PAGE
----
by Mielle Sullivan, Janus Networks
By now you have probably heard of Microsoft Surface, the expensive tablet PC that enables the user to manipulate images and interact with applications by touching and tapping the surface–similar to a giant iPhone. But now it is confirmed that Windows 7, set to come out sometime this fall, will have some touch and gesture recognition features built in.
Acer also announced on April 30th that its Aspire Z5600 will feature a 24-inch screen with 1080p resolution that was designed specifically to utilize the touch features of Windows 7.
On compatible equipment, Windows 7 will recognize gestures such as: tapping and double-tapping (just as you would with a mouse button); drag and drop; scrolling (by pull-touching the main window rather than a scroll bar); pinching (to zoom in and out); two-finger tapping (to zoom and orient); rotating (by touching two spots and then twisting); flicking (for quick shifts left and right); and pressing-and-holding (to right-click).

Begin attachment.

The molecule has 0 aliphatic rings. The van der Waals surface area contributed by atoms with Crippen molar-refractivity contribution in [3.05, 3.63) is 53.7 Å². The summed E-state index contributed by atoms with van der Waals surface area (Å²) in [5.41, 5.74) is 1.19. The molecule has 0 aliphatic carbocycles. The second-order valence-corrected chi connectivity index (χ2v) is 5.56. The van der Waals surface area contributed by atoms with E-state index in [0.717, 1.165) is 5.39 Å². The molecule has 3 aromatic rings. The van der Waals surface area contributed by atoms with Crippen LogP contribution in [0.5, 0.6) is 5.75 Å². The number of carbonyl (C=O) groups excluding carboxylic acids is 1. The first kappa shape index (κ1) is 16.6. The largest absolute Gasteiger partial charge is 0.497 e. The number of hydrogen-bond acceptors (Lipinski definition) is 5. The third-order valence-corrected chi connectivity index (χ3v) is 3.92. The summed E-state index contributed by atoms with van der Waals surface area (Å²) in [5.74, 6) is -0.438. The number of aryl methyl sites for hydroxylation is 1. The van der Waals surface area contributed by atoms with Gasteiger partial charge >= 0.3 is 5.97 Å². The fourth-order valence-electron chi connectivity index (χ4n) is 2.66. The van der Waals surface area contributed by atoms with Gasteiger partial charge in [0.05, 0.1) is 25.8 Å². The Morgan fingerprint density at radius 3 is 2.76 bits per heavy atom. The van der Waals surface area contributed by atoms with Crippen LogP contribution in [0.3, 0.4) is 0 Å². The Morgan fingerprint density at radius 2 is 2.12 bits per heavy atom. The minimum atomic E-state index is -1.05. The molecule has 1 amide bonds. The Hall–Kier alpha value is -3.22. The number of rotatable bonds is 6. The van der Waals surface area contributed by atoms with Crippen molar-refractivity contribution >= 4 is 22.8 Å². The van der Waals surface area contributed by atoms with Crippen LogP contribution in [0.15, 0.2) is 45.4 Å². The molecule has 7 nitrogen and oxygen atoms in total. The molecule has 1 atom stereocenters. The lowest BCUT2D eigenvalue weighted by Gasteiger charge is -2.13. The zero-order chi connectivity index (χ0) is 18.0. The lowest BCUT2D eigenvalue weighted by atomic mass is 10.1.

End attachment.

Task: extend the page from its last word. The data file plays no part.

As a pure concept the Surface, and all touchscreen technology, has a lot of sex appeal to consumers. But there are doubts the technology will really get mouths watering on the business side. Bill Gates has said the expansion of user interfaces beyond the keyboard will have a far reaching impact on computing. “In the next few years, the roles of speech, gesture, vision, ink, all of those will become huge. For the person at home and the person at work, that interaction will change dramatically,” said Gates at a digital event last year.
There is huge potential for this kind of technology, but habits, ideas and computers will also have to evolve before it fundamentally changes computing. For touch and gesture recognition to take off in the work place, I think work styles and culture will have to change–and that is long sell.
On the consumer side, I don’t see the Surface becoming mainstream until the price comes down–way down. Despite strong interest, the Surface it self sells for about $17,000, and (probably for due to price) is only being sold to retailers and hospitality businesses. Touch technology within computers like the Aspire will catch on if the hardware and software make it natural to use, which may not happen right away.
As with all computing advances, it may take two or three generations to find the right recipe for large scale adoption. However, being part of Windows 7 means touch and gesture recognition has come a long way culturally and technologically, even if kinks need to be worked out and devices themselves still need to evolve.
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